Major Study By Beano For Brands Shows Today’s Under 10s Look Set To Change The World
FIVE TRENDS OF GEN ALPHA KIDS:
Digital Masters | The New Old Fashioneds | Creative Entrepreneurs |Activists in the Home | Post-Stereotypes
They are masters of digital yet believe in old family values and want to save the planet
Global content business Beano Studios today launched a new in-depth study into the behaviour, goals and attitudes of Generation Alpha.
To download the full white paper go to beanoforbrands.com/gen-alpha-white-paper/
Gen Alpha kids have been arriving since 2010, the year the iPad launched, and they are the children of the much-maligned millennials. We will hit peak Gen Alpha in 2025 - by which time there will be 2 billion around the globe – and it’s looking like they will be world changers with a progressive and compassionate outlook, with a touch of conservatism.
The study, carried out by Beano Studios’ in-house kid first consultancy Beano for Brands, comprises UK-wide semiotic and quantitative research and a survey of 2,000 kids and their parents. It reveals a generation already exerting influence on the world around them through positive pester power, tech-enabled creativity and progressive attitudes to gender, sexuality and social identity.
Amongst the many findings of the Beano for Brands report, are Five Trends of Gen Alpha that are set to define the upcoming generation:
FIVE TRENDS OF GEN ALPHA KIDS:
Digital Masters: When it comes to all things online and digital, Gen Alpha are streets ahead of their digital native millennial parents.
The New Old Fashioneds: Despite their digital mastery, and almost being born with a mobile device in their hands, Gen Alpha are nonetheless showing signs of being the ‘new old fashioneds’ with a return to ‘playing out’ and valuing family time.
Creative Entrepreneurs: Gen Alpha look set to be the ‘architechs‘ of a new found tech-enabled creativity
Activists in the Home: From school strikes to protesting against single use plastics, Gen Alpha kids are the activists in the home. They question everything from stereotypes on gender to climate change denial.
Post-Stereotypes: Gen Alpha is the first generation to judge people by who they are, not what they are.
Emma Scott, CEO at Beano Studios, said: “Gen Alpha is the generation that will seek to bend the digital world to their needs and ambitions and not be defined or consumed by it; they will set aside our current worldview stereotypes of identity and difference, and their love for cherishing and saving the physical world around them will literally change the face of our planet.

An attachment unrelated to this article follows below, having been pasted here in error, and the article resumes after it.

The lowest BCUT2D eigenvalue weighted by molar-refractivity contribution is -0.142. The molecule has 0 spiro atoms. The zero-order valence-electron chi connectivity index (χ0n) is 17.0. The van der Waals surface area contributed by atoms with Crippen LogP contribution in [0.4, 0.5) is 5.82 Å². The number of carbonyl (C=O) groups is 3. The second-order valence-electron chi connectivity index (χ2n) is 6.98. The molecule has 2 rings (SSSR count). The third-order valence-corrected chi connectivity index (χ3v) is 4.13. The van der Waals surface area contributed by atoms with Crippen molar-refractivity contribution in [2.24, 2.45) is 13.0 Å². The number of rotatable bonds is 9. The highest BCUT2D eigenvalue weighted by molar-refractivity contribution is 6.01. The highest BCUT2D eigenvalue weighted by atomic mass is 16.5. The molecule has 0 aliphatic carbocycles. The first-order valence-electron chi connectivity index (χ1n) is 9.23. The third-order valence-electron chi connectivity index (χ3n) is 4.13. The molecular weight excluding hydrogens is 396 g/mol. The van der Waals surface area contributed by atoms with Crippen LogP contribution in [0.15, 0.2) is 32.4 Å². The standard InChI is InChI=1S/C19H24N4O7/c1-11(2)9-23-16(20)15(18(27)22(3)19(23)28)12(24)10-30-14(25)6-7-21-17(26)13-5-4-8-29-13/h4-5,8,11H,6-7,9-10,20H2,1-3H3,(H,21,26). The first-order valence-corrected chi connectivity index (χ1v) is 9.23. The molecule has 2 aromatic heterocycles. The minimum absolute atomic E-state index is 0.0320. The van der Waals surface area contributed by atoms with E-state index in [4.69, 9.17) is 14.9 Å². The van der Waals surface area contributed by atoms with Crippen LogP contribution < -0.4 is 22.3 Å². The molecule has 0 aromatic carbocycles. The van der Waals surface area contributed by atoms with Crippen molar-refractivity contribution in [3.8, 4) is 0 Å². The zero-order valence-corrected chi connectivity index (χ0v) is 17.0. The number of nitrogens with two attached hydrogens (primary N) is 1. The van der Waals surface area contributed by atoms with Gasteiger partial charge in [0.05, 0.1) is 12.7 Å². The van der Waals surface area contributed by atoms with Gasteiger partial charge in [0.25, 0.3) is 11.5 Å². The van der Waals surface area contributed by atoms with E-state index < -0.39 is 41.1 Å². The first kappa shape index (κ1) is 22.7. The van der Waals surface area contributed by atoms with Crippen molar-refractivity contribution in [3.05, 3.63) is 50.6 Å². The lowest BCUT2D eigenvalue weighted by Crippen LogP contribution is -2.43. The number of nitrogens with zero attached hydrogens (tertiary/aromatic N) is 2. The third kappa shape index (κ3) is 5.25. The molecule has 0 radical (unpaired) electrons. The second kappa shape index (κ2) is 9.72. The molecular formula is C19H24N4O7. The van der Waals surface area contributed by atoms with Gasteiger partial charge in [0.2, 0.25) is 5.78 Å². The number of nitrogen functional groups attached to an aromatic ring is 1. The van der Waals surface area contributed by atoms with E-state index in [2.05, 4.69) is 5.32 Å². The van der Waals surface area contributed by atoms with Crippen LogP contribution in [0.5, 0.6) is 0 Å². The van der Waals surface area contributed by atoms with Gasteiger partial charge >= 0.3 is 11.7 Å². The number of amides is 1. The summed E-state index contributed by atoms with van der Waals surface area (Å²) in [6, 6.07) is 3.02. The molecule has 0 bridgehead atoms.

“Beano for Brands’ Generation Alpha report is just the beginning. We’ve only just started to scratch the surface of this exciting, impassioned generation. With the oldest of Gen Alpha yet to reach secondary school, Beano for Brands will continue to monitor their progress and educate the world on who they are and what we as parents, educators, legislators and businesses need to do to keep up with them.”
Trend One: DIGITAL MASTERS:
When it comes to all things online and digital, Gen Alpha are streets ahead of their digital native millennial parents.
Parents Behaving Badly
Gen Alpha is the first generation of digital masters, and it’s their digital native millennial parents who are lagging behind their children’s tech-spectations.
Even though they are still aged under 10, nearly half of Gen Alpha kids (45%) are anti-‘sharenting’ and want their parents to ask their permission before posting their photograph online, while the majority of parents (60%) disagree and would post without asking.
Bad Influencer(s) and Cancel Culture
Gen Alpha has a strong moral compass and are outspoken critics of the attitudes, ideologies and behaviours of some social media influencers.
The report shows that two thirds (62%) of Gen Alpha frequently see YouTubers behaving in ways with which they don’t agree.
And they don’t passively accept it. Cancel Culture is alive and well for Gen Alpha.
Take YouTube megastar James Charles, who lost 3 million subscribers to his YouTube channel in just days as a reaction to what young followers saw as brattish and ungrateful behaviour.
Fake News spotters
Parents also greatly underestimate their children’s confidence online, with 73% of Gen Alpha saying they’re confident using the internet and know what to do if they see something upsetting. Only 58% of their parents thought this was the case.
Compared to the kids’ point of view, it appears that parents underestimate Gen Alpha’s confidence online and their propensity for discovery, while overestimating the skills of Gen Z children (58% and 85% respectively).
Gen Alpha are inquisitive and don’t take information at face value. Some 73% think it’s important to question what’s online and, despite ‘fake news’ only entering mass consciousness in January 2017 through Donald Trump, three in 10 (31%) already feel they know how to spot it.
Trend Two: THE NEW ‘OLD FASHIONEDS’
Despite their digital mastery, and almost being born with a mobile device in their hands, Gen Alpha are nonetheless showing signs of being the ‘new old fashioneds’ with a return to ‘playing out’ and valuing family time.
Rather than being hooked to a screen in their bedrooms, Gen Alpha has a new tech-enabled freedom which empowers them to get out and about, channeling their natural curiosity and using screens to learn about good old fashioned playing out.
They are being encouraged to get back to nature by their millennial parents - perhaps as a reaction against their own more cosseted upbringing.